Quick Pick: Sonivox Anatomy (Mac/Win)

Imagine creating a groove from breaths, burps, snores, cheek pops, heartbeats, and bones. Layer that with a few bees, chanting robots, bubbling water, and sea monster pads, and you have a few prime examples from the new sound library, Sonivox Anatomy
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Sonivox Anatomy contains dry and processed sounds derived from the human anatomy.

Imagine creating a groove from breaths, burps, snores, cheek pops, heartbeats, and bones. Layer that with a few bees, chanting robots, bubbling water, and sea monster pads. Throw in some tempo synced frogs, dancing bulls, and warlock circle rhythms, and you have a few prime examples from the new sound library Sonivox Anatomy ($219 [MSRP]).

Designed and built for Native Instruments Kontakt 2 and 3, Anatomy contains more than 4 GB of content arranged in over 800 scripted Kontakt instruments. To install it, you simply drag the contents of the Anatomy DVD to any hard drive and point Kontakt to it.


Anatomy requires Kontakt or later or any version of Kontakt 3. The manual states, and I verified, that other versions will not open any of the Anatomy instrument files.

Anatomy comprises two main categories: Machine and Man. Machine is divided into Body Percussion, Drum Kits, FX, Leads, Pads, and Tempo Syncd (FX, Leads, and Pads). Man is divided into Choirs, Drum Kits, Foley & FX, Leads, Pads, Tempo Syncd Pads, and Vocal & Body Percussion. Each of the Anatomy Kontakt instruments displays the same custom-scripted interface.

A wise creative decision was made to facilitate easy access to the controls Sonivox felt the user would need the most in the Kontakt sampler; only a handful of controls are on display at any one time. The main interface offers Attack, Decay, Sustain, and Release knobs for the amplitude envelope as well as filter on/off, type, frequency, and resonance controls.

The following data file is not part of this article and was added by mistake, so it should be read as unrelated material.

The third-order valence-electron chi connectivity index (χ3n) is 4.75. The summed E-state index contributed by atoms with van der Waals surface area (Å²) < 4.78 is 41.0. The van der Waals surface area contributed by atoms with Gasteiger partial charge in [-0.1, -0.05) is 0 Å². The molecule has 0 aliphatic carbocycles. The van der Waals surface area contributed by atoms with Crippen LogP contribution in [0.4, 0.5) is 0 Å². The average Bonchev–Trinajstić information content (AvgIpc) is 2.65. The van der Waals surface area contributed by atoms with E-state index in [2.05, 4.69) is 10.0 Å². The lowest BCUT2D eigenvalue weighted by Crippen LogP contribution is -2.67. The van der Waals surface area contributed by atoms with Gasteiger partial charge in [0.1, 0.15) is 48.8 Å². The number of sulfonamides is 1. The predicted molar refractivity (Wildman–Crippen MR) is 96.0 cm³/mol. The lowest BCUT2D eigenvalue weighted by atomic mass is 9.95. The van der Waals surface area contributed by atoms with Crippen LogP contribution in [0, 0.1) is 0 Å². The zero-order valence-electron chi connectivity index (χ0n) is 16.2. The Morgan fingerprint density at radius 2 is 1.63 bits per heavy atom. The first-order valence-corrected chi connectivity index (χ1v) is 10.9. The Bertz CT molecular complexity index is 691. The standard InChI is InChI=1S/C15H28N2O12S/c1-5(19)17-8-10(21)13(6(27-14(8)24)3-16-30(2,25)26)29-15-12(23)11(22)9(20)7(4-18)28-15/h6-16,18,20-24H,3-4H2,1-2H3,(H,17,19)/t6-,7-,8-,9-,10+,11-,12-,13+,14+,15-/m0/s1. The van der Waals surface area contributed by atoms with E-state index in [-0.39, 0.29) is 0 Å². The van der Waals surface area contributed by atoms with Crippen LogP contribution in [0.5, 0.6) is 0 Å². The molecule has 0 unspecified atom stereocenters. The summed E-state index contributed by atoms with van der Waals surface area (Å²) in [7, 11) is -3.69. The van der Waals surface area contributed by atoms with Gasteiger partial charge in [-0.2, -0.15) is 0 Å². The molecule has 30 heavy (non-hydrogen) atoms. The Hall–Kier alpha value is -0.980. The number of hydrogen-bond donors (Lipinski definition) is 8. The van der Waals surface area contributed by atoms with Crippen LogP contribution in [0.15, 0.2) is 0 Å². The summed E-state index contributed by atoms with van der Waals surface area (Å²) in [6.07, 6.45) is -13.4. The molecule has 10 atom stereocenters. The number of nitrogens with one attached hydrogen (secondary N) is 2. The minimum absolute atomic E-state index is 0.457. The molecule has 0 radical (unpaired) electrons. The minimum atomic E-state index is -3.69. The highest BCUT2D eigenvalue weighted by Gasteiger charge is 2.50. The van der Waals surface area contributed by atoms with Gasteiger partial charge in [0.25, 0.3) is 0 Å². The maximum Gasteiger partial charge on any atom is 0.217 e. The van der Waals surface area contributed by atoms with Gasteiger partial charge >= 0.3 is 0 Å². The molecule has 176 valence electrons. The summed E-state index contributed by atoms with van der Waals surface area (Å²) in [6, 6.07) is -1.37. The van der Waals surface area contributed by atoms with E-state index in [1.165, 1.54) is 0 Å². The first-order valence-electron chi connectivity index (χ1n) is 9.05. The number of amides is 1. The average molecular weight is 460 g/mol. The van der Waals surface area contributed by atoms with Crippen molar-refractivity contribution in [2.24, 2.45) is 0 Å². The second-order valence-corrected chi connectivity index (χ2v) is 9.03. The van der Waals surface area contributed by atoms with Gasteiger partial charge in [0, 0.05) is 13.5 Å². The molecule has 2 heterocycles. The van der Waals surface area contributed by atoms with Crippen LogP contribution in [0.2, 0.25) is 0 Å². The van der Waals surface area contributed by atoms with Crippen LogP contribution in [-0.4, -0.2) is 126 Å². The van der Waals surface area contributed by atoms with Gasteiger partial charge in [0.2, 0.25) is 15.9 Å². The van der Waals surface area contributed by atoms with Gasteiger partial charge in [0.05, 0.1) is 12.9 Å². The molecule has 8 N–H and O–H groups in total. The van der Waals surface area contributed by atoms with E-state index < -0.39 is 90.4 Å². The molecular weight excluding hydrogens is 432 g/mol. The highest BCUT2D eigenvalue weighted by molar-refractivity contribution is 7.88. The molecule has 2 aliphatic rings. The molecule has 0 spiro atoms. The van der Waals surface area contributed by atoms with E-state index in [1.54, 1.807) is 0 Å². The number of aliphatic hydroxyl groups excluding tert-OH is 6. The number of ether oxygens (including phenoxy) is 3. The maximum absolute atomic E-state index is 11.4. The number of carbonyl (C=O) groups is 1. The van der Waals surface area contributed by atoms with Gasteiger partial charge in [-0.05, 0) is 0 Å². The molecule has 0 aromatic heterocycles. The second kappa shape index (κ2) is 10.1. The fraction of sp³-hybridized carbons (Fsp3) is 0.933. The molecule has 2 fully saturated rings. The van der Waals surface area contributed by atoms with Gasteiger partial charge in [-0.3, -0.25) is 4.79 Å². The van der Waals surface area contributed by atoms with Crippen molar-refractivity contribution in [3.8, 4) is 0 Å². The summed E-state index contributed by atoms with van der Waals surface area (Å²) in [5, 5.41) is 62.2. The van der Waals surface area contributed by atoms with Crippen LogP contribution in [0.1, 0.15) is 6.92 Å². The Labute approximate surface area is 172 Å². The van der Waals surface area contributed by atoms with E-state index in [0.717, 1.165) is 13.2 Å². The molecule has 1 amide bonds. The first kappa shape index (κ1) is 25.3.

Clicking on the FX Settings button reveals an additional page of effects settings. A drop-down menu offers Reverb, Delay, Chorus, Flanger, and Bit Crusher effects, along with a button to turn effects processing off. Each choice has associated controls — for example, Delay offers Time, Feedback, and Return.

MIDI Modulation and Pitch Bend provide other ways to tweak the sounds for everything but the drum kits. Whereas Pitch Bend is usually assigned to pitch, the effect of Modulation is undisclosed; simply turn the wheel and experiment with some real-time creative control. You also have the full power of under-the-hood Kontakt instrument tweaking at your disposal.


Happily, the presets are not huge and are programmed so they load quite fast. Running through the various subcategories, you quickly realize that nothing else is quite like this instrument. The Man sounds are much less processed than the Machine sounds, which, according to the manual, “are recognizable as human elements, but the point has been to transmogrify these into something patently unquantifiable.”

The best way to appreciate Anatomy is to open some sounds and go for it. Angelic Bee Pad (Man: Pads) is very cool. Playing a simple chord progression up two octaves is perfect for kids' TV work. Chattering 1-Touch Pad (Man: Pads) is right out of a sci-fi film, and the Mod wheel not only affects the filter, but it also alters the pitch (see Web Clip 1).

Things like the Male Choir Ohhs (Man: Choirs) are more traditional yet still retain an oddly eerie quality. The choir samples are from the Arlington Master Chorale in Texas. With patches such as this, I achieved the best results by turning off the Kontakt effects and busing out to something a little deeper (see Web Clip 2).

Anatomy is a powerful tool for sound design. Some samples, such as Breathing (Man: Foley & FX), have a separately triggered release so you can take air in (note on) and breathe out (note off). You might follow that up with Breathy Arctic Thrusters (Man: Foley & FX), which sounds like a giant monster is coming to attack you on an ice cap (see Web Clip 3). These clearly show how the programmers manipulated basic samples to morph them into wild sounds.

More highlights include great body percussion like heartbeats and foot stomps. You get full drum kits made of cell-phone beats, industrial farts, and laughs and coughs. I also liked the Tempo Syncd sounds such as Computer Vowel Arp and Hard House Voice Pad.

It's impossible to cover the wide range of offerings and options in a short review. Anatomy is a unique and highly creative tool. Whether for reaching for the unknown and unexpected or simply for thinking outside the box, this is a go-to software instrument. Check out the free samples on the Sonivox Web site.

Value (1 through 5): 4